Updated guidelines on the use of antiretroviral drugs in pregnant women with HIV infection have been published by the US Department of Health and Human Services.
The panel now recommends considering intrapartum intravenous zidovudine for women with HIV RNA levels between 50 and 999 copies/mL. Previously, intrapartum zidovudine was only recommended in women with HIV RNA levels >1000 copies/mL or unknown viral load near delivery.
There are inadequate data to determine whether reducing this threshold provides additional protection against perinatal transmission; however, some experts administer zidovudine in this setting as the perinatal transmission risk is slightly higher in these patients compared with women with HIV RNA levels <50 copies/mL.
Intravenous zidovudine is not recommended in women with HIV RNA levels <50 copies/mL.See Management: approach See Management: treatment algorithm
The US Food and Drug Administration (FDA) and the European Medicines Agency (EMA) have both issued alerts after preliminary results from an ongoing study reported an increased risk of serious neural tube defects in women who became pregnant while taking dolutegravir-based regimens. The risk appears to be highest in women taking the drug at the time of becoming pregnant or early in the first trimester.
It is recommended that women of childbearing age with HIV currently taking dolutegravir are counseled about this new potential risk. Pregnant women currently taking dolutegravir should not stop their treatment but should discuss the possible risks with their healthcare provider.
Women of childbearing age with HIV who are trying to become pregnant should discuss alternative antiretroviral therapy regimens with their healthcare provider. Women of childbearing age with HIV who are not planning to become pregnant may be on dolutegravir-based regimens provided their pregnancy test before starting therapy is negative and they consistently use a reliable method of contraception during treatment.
Both the FDA and the EMA said they would continue to monitor results from the ongoing study and would issue further advice as additional data become available.See Management: approach See Management: treatment algorithm
All pregnant women should be tested for HIV as early as possible in pregnancy. Repeat testing is recommended in the third trimester for pregnant women with initial negative tests who are known to be at risk of acquiring HIV.
HIV-exposed infants should be tested for HIV infection and specialty care provided if the test is positive.
All pregnant women with HIV should receive antiretroviral therapy (ART), as early as possible in the pregnancy, regardless of CD4 count or viral load. ART should be administered during the antepartum, intrapartum, and postpartum periods, as well as postpartum to the neonate.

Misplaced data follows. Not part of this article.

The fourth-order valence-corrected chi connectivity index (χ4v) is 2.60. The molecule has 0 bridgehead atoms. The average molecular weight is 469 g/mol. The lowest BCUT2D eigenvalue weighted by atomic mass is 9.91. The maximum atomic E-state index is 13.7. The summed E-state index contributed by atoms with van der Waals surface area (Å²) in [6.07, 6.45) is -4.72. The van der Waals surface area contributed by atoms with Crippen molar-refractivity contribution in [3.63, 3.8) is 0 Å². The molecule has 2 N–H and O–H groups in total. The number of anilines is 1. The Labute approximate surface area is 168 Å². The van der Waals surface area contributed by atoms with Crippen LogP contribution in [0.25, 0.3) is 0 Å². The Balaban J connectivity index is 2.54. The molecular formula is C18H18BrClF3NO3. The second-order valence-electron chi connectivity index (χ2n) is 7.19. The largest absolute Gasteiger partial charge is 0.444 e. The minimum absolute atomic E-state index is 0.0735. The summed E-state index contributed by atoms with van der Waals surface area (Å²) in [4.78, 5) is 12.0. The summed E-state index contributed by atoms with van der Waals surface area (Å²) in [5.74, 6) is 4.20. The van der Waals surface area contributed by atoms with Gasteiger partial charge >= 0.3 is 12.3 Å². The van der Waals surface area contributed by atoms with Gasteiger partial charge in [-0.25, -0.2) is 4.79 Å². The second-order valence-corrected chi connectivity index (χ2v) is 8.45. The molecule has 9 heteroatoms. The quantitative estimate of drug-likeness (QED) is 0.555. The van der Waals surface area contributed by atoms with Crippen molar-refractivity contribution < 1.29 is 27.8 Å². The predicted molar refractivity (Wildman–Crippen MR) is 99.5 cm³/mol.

Breast-feeding is not recommended unless replacement feeding is not possible or feasible.
Human immunodeficiency virus (HIV) is a retrovirus that causes HIV infection by infecting CD4 T cells and can lead to acquired immunodeficiency syndrome (AIDS).  Pregnancy in women living with HIV is complicated not only by HIV infection itself but also by the medical and psychosocial comorbidities associated with HIV. HIV infection in pregnancy poses a threat to maternal immune health and can lead to perinatal transmission of HIV in utero, intrapartum, or through breast-feeding postpartum.
Assistant Professor of Obstetrics and Gynecology
Georgetown University School of Medicine
Scientific Director of Women’s Health Research
MedStar Health Research Institute
MedStar WHC Women's Center for Positive Living
MedStar Washington Hospital Center Department of Women’s and Infants’ Services
RKS declares that she has no competing interests.
Dr Rachel K. Scott would like to gratefully acknowledge Dr Isaac Delke, Dr Christina Bailey, and Dr Mettassebia Kano, the previous contributors to this monograph. ID, CB, and MK declare that they have no competing interests.
Assistant Professor of Medicine
Associate Residency Program Director
University of Chicago
AS declares that she has no competing interests.
Reader in Communicable Diseases
Faculty of Medicine
GPT has been reimbursed by various pharmaceutical companies for attending conferences, lecturing, and consulting, and has been chief investigator of investigator-initiated industry-funded research on HIV and pregnancy.
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